Follow the pilgrims in Manakamana

Follow the pilgrims in Manakamana

It used to be that pilgrims going up to the popular Hindu Temple of Manakamana in the Nepalese jungle had to walk for three days.  Now, the pilgrims travel by cable car to leave a prayer, and offering, to a wish-fulfilling goddess.

In Directors Stephanie Spray and Pacho Velez’s documentary, the pilgrims’ faces and body language express the nervousness, marvel, fear and spiritual meditations that the 15-17 minute journey occasions.

There is no narration or any context other than what we see. Manakamana is an original concept for a film, but whether you will be enthralled by watching the cable car journeys in real time for two-hours will be an individual matter.

A magazine of 400-foot 16mm film lasts 15 minutes, approximately the length of a cable car ride up the mountains to the Temple of Manakamana.  Moreover, 16mm cameras are small enough to allow the directors Stephanie Spray (who also recorded sound) and Pacho Velez (who operated the camera) to sit in the carriages directly opposite the pilgrims.

What you get is an even number of trips up the mountain to the shrine and down the mountain, although it is sometimes difficult to know which direction the car is travelling. When the cars go into the depot it is dark, and the surprise element is who will appear next – a bit like a casting director waiting to see who will step onto the stage.

The first couple, an older man and his grandson, go up in silence and we do not see them come down. A woman and her daughter come down eating ice-creams which melts all over them. A lone woman in an elaborate traditional dress, goes up with flowers and comes down without them after leaving her offering at the Temple.  More worrying, a trio of young, long-haired members of a band, go up to the Temple with a kitten.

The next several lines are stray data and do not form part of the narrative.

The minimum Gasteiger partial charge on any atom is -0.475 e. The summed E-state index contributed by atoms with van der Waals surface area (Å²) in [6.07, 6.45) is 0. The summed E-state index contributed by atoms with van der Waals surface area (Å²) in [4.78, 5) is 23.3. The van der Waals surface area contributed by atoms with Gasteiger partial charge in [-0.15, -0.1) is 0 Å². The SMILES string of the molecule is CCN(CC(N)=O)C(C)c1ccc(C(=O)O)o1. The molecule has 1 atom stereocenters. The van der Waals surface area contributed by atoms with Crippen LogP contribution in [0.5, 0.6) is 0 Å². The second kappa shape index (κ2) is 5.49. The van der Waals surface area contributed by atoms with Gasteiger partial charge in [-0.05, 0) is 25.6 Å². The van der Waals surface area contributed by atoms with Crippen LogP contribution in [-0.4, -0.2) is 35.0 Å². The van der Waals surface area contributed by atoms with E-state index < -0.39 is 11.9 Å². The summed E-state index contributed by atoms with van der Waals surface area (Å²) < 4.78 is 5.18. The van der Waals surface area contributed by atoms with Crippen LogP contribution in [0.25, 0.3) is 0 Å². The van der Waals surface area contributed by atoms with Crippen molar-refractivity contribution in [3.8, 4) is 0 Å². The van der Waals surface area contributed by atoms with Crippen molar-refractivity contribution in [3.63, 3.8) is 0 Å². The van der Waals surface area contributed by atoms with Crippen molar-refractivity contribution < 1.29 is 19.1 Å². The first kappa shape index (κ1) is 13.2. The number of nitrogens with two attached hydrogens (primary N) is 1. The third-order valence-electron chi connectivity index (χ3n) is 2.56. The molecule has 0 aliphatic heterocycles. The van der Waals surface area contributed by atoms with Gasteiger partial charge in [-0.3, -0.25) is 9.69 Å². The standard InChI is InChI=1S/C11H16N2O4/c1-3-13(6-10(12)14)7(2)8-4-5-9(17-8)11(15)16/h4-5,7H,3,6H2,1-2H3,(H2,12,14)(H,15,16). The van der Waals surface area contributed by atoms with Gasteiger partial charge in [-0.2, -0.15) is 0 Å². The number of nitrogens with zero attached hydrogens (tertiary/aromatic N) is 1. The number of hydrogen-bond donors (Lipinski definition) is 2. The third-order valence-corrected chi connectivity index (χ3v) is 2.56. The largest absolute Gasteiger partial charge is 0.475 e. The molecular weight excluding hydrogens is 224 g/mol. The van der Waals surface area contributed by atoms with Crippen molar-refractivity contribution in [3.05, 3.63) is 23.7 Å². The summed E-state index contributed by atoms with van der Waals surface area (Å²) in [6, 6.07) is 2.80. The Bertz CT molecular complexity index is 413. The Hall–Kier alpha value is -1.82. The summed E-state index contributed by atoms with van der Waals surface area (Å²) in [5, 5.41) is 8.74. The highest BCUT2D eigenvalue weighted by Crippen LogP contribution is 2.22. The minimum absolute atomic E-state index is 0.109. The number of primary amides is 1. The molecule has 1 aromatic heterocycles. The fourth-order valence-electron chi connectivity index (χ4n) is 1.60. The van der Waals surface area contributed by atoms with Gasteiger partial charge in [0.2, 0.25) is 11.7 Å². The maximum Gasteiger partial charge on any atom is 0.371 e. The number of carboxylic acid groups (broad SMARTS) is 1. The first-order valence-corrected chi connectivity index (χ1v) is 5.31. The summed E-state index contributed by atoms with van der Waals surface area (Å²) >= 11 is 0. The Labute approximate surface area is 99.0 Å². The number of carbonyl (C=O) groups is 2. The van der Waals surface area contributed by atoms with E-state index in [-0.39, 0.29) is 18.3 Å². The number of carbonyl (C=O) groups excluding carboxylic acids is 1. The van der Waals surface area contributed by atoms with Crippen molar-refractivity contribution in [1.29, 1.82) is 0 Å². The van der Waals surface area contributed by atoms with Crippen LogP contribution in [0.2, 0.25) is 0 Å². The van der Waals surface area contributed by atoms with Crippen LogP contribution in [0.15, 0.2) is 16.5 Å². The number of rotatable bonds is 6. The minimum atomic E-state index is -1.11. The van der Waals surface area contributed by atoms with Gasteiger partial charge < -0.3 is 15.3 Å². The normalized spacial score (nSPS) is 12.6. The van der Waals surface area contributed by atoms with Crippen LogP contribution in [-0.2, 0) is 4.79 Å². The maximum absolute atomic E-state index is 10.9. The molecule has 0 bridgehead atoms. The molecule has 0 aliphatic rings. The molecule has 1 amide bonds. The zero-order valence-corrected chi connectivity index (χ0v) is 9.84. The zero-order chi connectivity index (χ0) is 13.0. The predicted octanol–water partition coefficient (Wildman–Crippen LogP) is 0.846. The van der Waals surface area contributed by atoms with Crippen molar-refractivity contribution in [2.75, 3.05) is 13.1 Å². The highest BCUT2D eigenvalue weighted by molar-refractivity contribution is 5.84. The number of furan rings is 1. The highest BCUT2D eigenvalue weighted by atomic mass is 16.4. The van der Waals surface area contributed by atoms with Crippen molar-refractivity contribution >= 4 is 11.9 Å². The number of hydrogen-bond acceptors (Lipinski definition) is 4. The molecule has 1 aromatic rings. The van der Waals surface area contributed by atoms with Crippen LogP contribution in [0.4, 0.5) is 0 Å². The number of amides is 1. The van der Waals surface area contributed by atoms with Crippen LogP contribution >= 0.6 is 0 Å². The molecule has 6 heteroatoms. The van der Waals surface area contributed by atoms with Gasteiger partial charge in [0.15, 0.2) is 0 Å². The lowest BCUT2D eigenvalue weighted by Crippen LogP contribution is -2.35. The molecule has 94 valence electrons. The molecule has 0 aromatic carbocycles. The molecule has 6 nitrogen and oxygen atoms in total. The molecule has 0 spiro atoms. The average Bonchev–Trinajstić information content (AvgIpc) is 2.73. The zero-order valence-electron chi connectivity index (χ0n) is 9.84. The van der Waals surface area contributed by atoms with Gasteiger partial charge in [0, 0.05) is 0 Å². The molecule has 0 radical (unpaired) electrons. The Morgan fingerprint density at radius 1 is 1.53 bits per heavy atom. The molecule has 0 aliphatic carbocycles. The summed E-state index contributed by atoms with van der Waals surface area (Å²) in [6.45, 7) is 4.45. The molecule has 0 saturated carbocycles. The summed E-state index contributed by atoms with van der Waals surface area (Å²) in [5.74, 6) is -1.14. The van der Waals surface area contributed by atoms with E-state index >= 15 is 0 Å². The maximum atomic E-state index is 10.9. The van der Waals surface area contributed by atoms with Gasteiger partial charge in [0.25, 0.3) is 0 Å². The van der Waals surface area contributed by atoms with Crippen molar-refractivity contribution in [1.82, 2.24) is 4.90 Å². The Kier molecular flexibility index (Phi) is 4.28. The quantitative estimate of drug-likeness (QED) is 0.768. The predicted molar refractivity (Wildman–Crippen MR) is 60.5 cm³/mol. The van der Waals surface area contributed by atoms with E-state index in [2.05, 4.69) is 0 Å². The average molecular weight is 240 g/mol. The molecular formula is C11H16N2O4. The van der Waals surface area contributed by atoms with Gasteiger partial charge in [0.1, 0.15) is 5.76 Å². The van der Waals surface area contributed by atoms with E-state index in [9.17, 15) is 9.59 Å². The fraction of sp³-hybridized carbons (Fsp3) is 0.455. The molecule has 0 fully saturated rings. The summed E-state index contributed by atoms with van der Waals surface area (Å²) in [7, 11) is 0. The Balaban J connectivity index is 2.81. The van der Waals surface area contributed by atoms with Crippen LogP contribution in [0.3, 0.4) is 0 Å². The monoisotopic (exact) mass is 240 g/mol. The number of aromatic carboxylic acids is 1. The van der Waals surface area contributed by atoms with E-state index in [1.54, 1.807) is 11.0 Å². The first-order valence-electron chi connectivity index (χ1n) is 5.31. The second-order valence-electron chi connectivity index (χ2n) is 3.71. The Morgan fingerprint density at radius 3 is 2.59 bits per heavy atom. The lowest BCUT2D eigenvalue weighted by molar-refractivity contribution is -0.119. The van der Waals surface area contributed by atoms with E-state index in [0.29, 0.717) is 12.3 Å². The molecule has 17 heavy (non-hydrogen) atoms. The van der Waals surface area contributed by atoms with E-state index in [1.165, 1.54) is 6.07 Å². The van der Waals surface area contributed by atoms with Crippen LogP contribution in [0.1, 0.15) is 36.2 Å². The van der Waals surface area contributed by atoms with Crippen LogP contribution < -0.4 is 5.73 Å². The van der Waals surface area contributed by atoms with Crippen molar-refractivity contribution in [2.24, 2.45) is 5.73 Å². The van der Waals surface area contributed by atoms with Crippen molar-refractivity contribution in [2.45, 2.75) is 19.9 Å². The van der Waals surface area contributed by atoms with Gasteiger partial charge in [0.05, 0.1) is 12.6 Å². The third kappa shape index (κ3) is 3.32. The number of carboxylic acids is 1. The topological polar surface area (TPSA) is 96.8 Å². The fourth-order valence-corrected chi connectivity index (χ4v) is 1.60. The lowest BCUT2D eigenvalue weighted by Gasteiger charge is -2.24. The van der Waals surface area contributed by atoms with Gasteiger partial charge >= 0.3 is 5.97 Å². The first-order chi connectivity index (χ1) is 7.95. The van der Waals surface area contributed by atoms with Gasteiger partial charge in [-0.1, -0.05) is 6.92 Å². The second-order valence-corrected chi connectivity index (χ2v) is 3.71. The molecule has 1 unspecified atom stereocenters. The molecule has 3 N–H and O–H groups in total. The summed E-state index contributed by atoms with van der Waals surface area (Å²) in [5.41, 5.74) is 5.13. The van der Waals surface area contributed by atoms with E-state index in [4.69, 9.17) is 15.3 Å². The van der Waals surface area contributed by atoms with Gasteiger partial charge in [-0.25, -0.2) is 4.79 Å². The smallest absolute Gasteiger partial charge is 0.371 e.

We do not see them come down.  A couple with a chicken go up and come down without it.  They are much more relaxed on the descent, commenting on the changing roofs of the houses (thatch, tin and slate) and how the corn is planted close together and ‘looks nice’.  This reminds the woman that, ‘it is time for us to plant.’

In addition to the grandfather/grandson, the single woman, the boy band and the farming couple, we also watch an American woman and her girl friend, who might be Nepalese, (they ride half-way up in silence only for us to discover that they are together) and a duo who practise traditional Nepalese instruments for a gig as they go up.  One modified carriage consists of four frightened goats. We can only contemplate their fate.

There is something almost surreal in the contrast between the traditional and the modern against the backdrop of the magnificent hills (many passengers admire their beauty and are impressed with their height).

You start to notice the subtle reactions of the passengers both to the spiritual experience, the rather daunting cable ride, and to the camera itself. Manakamana is an unusual experience, but after a few trips, if you are not into the hypnotic rhythm of the droning cable, you might find your attention wandering.

by Joyce Glasser – MT film reviewer